No Positive Spin for the Innovator Tailspin

In health care delivery, reflective practice is considered a best practice. There is apparently no reflection at CMS or across the innovation whirlwind. Instead of learning or pausing to reflect, there is only acceleration of the chaos we call American health care. 

How many failures in how many ways should be tolerated?

Insurance Expansion - The failure of insurance expansion for the purpose of access to care has been exposed. Denial will not help Medicaid, Medicare, and new plan patients to actually get the care that they need - poor payment long ago prevented the workforce that they needed and in the places of most need.

Accountable Care Organizations - This attempt can be considered a failure as half of ACOs have fallen with more to come. It is likely that a real effort in this area would cost far more, but the costs have already been substantial.Why would you think that you can create competition when you main direction is to aggregate more into bigger plans, systems, practices, etc.?

Primary Care Medical Home - PCMH has become a fantasy land of promotions and numerous claims - unrealized. Foundations and primary care associations jumped upon this bandwagon hard. But they apparently lost their objectivity or the fact that half of their members cannot afford the costs and other consequences. Even worse are the lack of cost savings or quality improvements. 

Quality Metrics - Quality metric efforts turned into marathons and quagmires. Meaningful Use efforts to hold practices accountable have been meaningless and menial but this did not stop implementation or expansion. Those delivering care have suffered all across development, implementation, and consequence. Instead of learning from their errors, the CMS Innovation Experts are doubling down with MACRA - 954 pages of more torture that experts have difficulty with. 

The EHR Community built by the 30 billion from HITECH may have one of the best takes on this as well as the lack of understanding of family medicine associations regarding the serious threat of MOTHRA   err MACRA: Massachusetts General Hospital's and Harvard Medical School's John Goodson, MD, foresees troubles ahead for small physician practices in particular JG: There's an implication in there that everyone needs to be aggregated — I call this the attack of the aggregators. You really do worry about the little guy practices and how they are going to perceive this. I don't think it's gotten to them yet. And if you look at what's coming out of the professional societies, particularly family medicine, it's not quite clear that they see the alarm quite yet, but I promise you they will.   (no indication at all)

The Board Chairman of AAFP asked CMS whether there would be a chance to delay the rapid implementation of MACRA. After all, the CMS leaders had just pledged in front of 300 family physician leaders to listen and to attempt to decrease the burdensome regulation. But there was no listening, reflection, or attempt to change. There was a mention of a tight time line and so it is still damn the torpedoes and full speed ahead. The recent rounds of hospital, primary care, and rural health meetings by CMS officials apparently only helped CMS to learn the language to express while continuing what they planned to do.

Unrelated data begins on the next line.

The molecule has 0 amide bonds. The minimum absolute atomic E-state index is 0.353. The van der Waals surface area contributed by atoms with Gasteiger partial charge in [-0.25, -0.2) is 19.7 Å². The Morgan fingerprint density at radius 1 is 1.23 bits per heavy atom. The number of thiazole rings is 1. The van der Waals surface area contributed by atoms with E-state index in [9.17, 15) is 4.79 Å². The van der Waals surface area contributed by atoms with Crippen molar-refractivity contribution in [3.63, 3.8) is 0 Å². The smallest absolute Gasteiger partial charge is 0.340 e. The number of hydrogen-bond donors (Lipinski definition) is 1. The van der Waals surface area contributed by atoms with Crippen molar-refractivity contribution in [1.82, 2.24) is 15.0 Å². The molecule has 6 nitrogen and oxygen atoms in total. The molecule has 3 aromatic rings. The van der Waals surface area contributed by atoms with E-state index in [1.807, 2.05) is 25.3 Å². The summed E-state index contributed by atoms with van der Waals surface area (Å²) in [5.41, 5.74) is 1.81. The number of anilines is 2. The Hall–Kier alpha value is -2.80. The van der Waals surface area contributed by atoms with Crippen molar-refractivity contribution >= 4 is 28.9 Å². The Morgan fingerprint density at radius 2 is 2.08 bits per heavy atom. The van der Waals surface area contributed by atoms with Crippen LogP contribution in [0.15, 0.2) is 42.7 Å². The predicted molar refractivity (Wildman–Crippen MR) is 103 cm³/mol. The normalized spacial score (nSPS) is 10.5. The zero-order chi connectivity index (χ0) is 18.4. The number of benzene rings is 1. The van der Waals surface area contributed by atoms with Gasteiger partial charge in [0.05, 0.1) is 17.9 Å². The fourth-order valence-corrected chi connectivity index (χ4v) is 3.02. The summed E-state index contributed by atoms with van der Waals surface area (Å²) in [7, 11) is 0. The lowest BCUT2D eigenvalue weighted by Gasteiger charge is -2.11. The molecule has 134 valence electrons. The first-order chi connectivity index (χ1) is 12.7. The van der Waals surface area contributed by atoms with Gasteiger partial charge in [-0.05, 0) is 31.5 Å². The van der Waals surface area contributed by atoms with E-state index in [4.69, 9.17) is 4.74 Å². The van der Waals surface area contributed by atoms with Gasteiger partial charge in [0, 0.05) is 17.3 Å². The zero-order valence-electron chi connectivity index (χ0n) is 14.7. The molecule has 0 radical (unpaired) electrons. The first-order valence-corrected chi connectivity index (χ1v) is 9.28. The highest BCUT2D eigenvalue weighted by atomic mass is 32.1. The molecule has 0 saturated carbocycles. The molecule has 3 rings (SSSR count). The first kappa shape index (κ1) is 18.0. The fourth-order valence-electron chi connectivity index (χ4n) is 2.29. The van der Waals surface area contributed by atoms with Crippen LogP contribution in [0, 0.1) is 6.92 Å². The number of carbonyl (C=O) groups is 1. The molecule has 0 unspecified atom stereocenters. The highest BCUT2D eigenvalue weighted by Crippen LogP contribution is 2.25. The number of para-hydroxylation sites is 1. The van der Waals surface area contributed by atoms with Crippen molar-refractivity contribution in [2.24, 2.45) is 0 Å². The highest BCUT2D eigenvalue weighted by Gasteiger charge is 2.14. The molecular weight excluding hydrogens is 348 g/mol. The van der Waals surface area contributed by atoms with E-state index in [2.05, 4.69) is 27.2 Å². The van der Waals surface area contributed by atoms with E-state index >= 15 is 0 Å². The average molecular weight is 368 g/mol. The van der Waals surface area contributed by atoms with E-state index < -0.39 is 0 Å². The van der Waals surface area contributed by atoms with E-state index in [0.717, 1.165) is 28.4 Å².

Why would we want more "progress" when the previous progress attempts were failures?

Why would we want acceleration of chaotic change?

Why would we want to bundle services, creating more winners and losers? The example of DRGs is plain that it takes decades to realize all of the consequences and yet we accelerate into more bundling?

Why would we want to force much needed front line primary care, mental health, and basic service practices to shell out more tens of thousands each year per clinician for each new innovative wrinkle, regulation, or certification when these practices are already at or below margin? 

Is there no understanding that cash diverted to everything else other than paying for more team members is what prevents integration, coordination, outreach, and innovation one on one between team member and patient - real innovation that matters most?

Why is it hard to understand that access to care requires more team members in more places supported by more funding for cognitive, office, and basic services - the ones paid least by decades of designs made worse by forced higher cost of delivery?

Why would any practice, hospital, or system want more Medicaid patients or more lowest paying plan patients when those with the most such patients are declining by design. The impact spans the largest systems to the smallest practices resulting in changes from positive (survival) to negative margins. An 80 million decline resulted from too many California Medicaid patients served by Dignity Health - the difference between a positive and negative margin. 

Designs that fail from smallest to largest and for most Medicare and Medicaid patients 
need serious restructuring - not more rapid innovation.

There is no positive spin for the innovator tailspin and apparently no positive margin where care is needed by most CMS patients and the others deprived of local care via CMS.

The three most important areas of health care are cost, quality, and access. In the haste to cut costs and to force quality, access gets blown away by design after design.

And more bad news for CMS regarding basic functions such as keeping names and billing straight - CMS is Lambasted for failure to Control Fraud and Abuse.

A number of legitimate health care providers would indicate abuse by bounty hunters hired by CMS and paid based on how much can be recovered - for more abuse potential. 

Primary care can be recovered and should be recovered,
but cannot be recovered when moving the wrong directions


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